FLINT HILLS OWNS SIX ETHANOL PLANTS, WITH FIVE IN IOWA AND ONE IN NEBRASKA, TOTALING 800 MILLION GALLONS OF PRODUCTION CAPACITY. THE COMPANY ALSO OWNS OIL REFINERIES WITH NEARLY 700-THOUSAND BARRELS OF DAILY PRODUCTION.

POET OWNS 27 PLANTS IN SEVEN STATES INCLUDING IOWA, MINNESOTA AND SOUTH DAKOTA WITH A PRODUCTION CAPACITY OF 2 BILLION GALLONS.

THE KANSAS CITY SOUTHERN RAILWAY BOARD OF DIRECTORS HAS ENDED ITS MERGER AGREEMENT WITH CANADIAN PACIFIC. THEY HAVE INSTEAD ACCEPTED AN OFFER TO BUY CANADIAN NATIONAL. CP AND KANSAS CITY SOUTHERN MADE A DEAL IN MARCH FOR $29 BILLION. THAT WAS FOLLOWED BY AN OFFER OF NEARLY $34 BILLION FROM CANADIAN NATIONAL.

Katie Pinke: COMING UP ON AGWEEK TV, I'LL TAKE YOU TO A ROW CROP FARM THAT HAS TRANSITIONED TO A RETAIL MEAT CENTER AND FOOD TRUCK BUSINESS.

GROWERS OF A SMALL BUT IMPORTANT SPECIALTY CROP GOT SOME GOOD NEWS RECENTLY.

BUCKWHEAT WILL NOW BE ELIGIBLE FOR CROP INSURANCE IN MORE COUNTIES IN THE REGION. MIKKEL PATES HAS MORE IN THIS WEEK'S AGWEEK COVER STORY.

Mikkel: MINN-DAK GROWERS LIMITED OF GRAND FORKS IS THE NATION'S TOP BUCKWHEAT MILLER, AND A MAJOR MUSTARD PROCESSOR. THE COMPANY CONTRACTS FARMER TO GROW BOTH CROPS. IT HANDLES 15 MILLION POUNDS OF BUCKWHEAT AND 10 MILLION POUNDS OF MUSTARD A YEAR.

Jeremy Peterson: SQUEEZABLE MUSTARD CONDIMENTS FOR THE TABLE AND MEAT PACKAGING AND OUR BUCKWHEAT IS USED INTO THE BAKERIES.

MINN-DAK CO-OWNER AND VICE PRESIDENT JEREMY PETERSON SAYS THAT THEY COULD USE DOUBLE THE BUCKWHEAT ACRES, BUT A LACK OF INSURANCE HAD BEEN HOLDING FARMERS BACK FROM PLANTING MORE.

Jeremy Peterson: WE'D LIKE TO HAVE ANOTHER TEN THOUSAND ACRES FOR THIS YEAR'S GROWING, BECAUSE THE MARKET IS EXCELLENT FOR BUCKWHEAT RIGHT NOW.

BUCKWHEAT IS GLUTEN-FREE, SO IT'S BEEN GROWING IN POPULARITY OVER THE PAST DECADE. IT CAN BE GROUND INTO FLOUR AND USED IN BAKED GOODS OR CEREAL PRODUCTS, ALTHOUGH IT'S NOT REALLY A WHEAT.

Jeremy Peterson: BUCKWHEAT IS ACTUALLY A FRUIT. IT IS A PART OF THE RHUBARB FAMILY.

NOW, PETERSON HAS SOME GOOD NEWS THAT SHOULD ATTRACT MORE BUCKWHEAT GROWERS. USDA'S RISK MANAGEMENT AGENCY HAS ADDED THE CROP INTO MORE COUNTIES IN THE REGION, MAKING IT EASIER TO GET INSURANCE.

Jeremy Peterson: WE'D LIKE TO HAVE MORE COUNTIES IN MINNESOTA ALSO. WE'RE SEEING BIG INTEREST DOWN BY THE THE ALEXANDRIA AREA, SOUTHERN MINNESOTA, EVEN INTO IOWA WE'RE SEEING INTEREST.

Marvin Hatzenbuhler: BUCKWHEAT'S TREATED US PRETTY WELL OUT HERE.

MARVIN HATZENBUHLER HAS GROWN BUCKWHEAT AT HIS MANDAN, NORTH DAKOTA FARM, AND THE AREA 4 RESEARCH FARM, FOR 25 YEARS. HE'S HAD GOOD LUCK WITH IT OVERALL, BUT NOW HIS COUNTY HAS BEEN ADDED FOR INSURANCE, SO HE HOPE THAT THAT ATTRACTS MORE GROWERS.

Marvin Hatzenbuhler: THAT LOOKS PROMISING FOR THE PRODUCERS, YOU'D LIKE TO BE INSURED A LITTLE BIT FOR YOUR CROPS. I MEAN, I THINK IT'S A PRETTY GOOD CASH CROP.

PETERSON SAYS BUCKWHEAT IS DROUGHT RESISTANT, SO IT MIGHT BE A GOOD CROP FOR THIS YEAR. THE CROP INSURANCE DEADLINE IS JUNE 15 . IN GRAND FORKS, THIS IS MIKKEL PATES FOR AGWEEK.

YOU CAN READ MORE IN THE NEXT AGWEEK MAGAZINE OR AT AGWEEK.COM.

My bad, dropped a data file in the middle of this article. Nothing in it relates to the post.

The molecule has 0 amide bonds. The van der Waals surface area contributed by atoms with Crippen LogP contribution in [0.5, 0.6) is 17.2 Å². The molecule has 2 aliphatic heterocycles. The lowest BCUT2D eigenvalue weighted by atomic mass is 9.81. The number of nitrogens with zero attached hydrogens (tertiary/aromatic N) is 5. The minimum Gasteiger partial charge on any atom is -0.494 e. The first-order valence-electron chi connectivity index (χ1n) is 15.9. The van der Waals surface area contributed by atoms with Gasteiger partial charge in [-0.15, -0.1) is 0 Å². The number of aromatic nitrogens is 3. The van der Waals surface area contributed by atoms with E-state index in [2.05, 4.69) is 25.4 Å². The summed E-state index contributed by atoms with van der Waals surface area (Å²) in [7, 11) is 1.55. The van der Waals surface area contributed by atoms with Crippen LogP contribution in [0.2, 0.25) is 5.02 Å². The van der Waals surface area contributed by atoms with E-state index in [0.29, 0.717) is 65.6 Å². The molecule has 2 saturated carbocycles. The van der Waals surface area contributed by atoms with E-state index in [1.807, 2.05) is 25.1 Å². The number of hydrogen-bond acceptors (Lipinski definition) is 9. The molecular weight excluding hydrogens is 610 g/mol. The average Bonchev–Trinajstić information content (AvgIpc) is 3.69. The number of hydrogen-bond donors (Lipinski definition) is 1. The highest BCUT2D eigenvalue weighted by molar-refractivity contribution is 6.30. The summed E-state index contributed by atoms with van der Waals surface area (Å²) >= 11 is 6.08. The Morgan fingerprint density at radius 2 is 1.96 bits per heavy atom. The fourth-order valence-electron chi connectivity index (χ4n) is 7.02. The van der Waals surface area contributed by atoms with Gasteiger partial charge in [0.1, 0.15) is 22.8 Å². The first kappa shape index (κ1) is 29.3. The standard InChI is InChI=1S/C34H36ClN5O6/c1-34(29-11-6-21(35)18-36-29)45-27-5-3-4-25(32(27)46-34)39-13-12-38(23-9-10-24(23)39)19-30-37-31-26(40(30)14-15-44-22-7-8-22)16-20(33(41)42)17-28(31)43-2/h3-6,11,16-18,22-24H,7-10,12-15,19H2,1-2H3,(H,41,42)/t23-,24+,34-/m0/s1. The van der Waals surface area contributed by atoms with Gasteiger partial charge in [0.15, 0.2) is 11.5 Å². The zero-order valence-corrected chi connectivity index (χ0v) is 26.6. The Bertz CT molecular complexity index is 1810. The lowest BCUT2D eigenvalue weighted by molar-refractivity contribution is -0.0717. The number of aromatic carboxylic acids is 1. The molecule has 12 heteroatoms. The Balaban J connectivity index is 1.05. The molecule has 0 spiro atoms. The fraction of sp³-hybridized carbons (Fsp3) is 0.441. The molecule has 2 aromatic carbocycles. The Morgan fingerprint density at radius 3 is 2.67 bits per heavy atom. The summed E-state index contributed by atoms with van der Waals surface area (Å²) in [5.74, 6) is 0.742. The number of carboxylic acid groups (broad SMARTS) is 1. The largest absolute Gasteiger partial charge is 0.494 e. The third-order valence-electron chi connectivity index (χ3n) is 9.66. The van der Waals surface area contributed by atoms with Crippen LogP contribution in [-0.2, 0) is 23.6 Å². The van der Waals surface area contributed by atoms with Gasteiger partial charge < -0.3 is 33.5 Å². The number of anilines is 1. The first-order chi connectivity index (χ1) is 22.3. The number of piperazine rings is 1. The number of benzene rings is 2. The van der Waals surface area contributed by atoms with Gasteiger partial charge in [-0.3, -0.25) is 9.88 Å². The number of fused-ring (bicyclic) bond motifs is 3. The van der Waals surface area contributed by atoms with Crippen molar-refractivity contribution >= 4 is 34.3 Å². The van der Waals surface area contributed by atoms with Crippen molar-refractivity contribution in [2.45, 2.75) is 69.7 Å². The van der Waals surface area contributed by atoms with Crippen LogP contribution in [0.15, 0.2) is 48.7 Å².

DRY CONDITIONS AROUND THE REGION ARE PROMPTING SOME GROWERS TO TRY NEW CONSERVATION METHODS.

THE GUDAJTES FAMILY FARM IN NORTHEAST NORTH DAKOTA RAISES SUGARBEETS AND OTHER CROPS AND HAS BEEN SHORT ON MOISTURE THE LAST TWO YEARS. JAY GUDAJTES SAYS ONE OF THE THINGS THEY'VE BEEN DOING TO CONSERVE MOISTURE IS REDUCED TILLAGE.

SO LAST SPRING THEY INVESTED IN A VERTICAL, STRIP TILLAGE MACHINE.

HE SAYS THEY'RE EXTREMELY HAPPY WITH THE RESULTS AS FAR AS RETAINING MOISTURE, CREATING A SEED BED, AND FERTILIZATION.

Jay Gudajtes: SO WE'RE PRETTY EXCITED ABOUT IT, IT'S LOOKING GOOD. AND WE THINK THAT WE'RE ONTO SOMETHING THAT'S GOING TO CATCH ON REALLY QUICKLY.

THE MACHINE THEY CHOSE IS CALLED THE "SOIL WARRIOR", MADE IN FAIRIBAULT, MINNESOTA. ALTHOUGH IT COST MORE THAN 400-THOUSAND DOLLARS, GUDAJTES SAYS IT'S ALREADY PAYING OFF.

A WEST CENTRAL MINNESOTA FARM IS TAKING A NEW DIRECTION, IN AN EFFORT TO "BEEF UP" THEIR OPERATION. KATIE PINKE HAS MORE.

Katie Pinke: DITTERICH FAMILY FARMS STARTED IN THE LATE 1930S. IN 2006 DUANE AND JENNIFER DITTERICH RETURNED, LEAVING HIS USDA JOB TO START FARMING IN 2007.

Duwayne Ditterich: NONE OF MY AUNTS AND UNCLES FARM, AND AS A MATTER OF FACT, I'M THE ONLY COUSIN WHO FARMS, PROBABLY OUT OF 100 PEOPLE.

Katie Pinke: IN 2013, WITH ROW CROP PRICES DECLINING, DITTERICH FAMILY FARM TRANSITIONED TO BEEF, WITH ONLY FOUR HEAD.

Duwayne Ditterich: WE RAISE ABOUT 100 HEAD A YEAR OF FEEDER CATTLE, FINISH THEM OUT TO FATS, AND THEN WE HAVE ABOUT 40 COWS, AND WE'VE MOSTLY BECOME A HAY AND CATTLE FARM, WE'VE KIND OF GONE WAY FROM ROW CROPS.

THE DITTERICH’S SAY WHILE THE BEEF CATTLE STARTED OUT AS KIND OF A HOBBY, IT HAS TAKEN THEIR OPERATION IN A NEW DIRECTION. THEY STARTED EXPANDING THEIR HERD, AND IN 2017, THEY OPENED A SMALL STORE ON THE FARM, SELLING THEIR OWN BEEF DIRECTLY TO CONSUMERS. ALTHOUGH JENNIFER WAS HESITANT AT FIRST, SHE'S ALL IN NOW.

Jennifer Ditterich: HE MAKES GOOD DECISIONS. AND YOU HAVEN'T HAD A CLINKER YET, SO I TOLD HIM TO GO FOR IT. AND YEAH, IT REALLY TOOK OFF AND TURNED INTO SOMETHING BIGGER THAN WE EXPECTED.

IN THE SUMMER, THE DITTERICH’S RUN A FOOD TRUCK SELLING THEIR BEEF PRODUCTS, AND SOON THEY WILL BE SUPPLYING THE NEARBY BLACKBOARD RESTAURANT.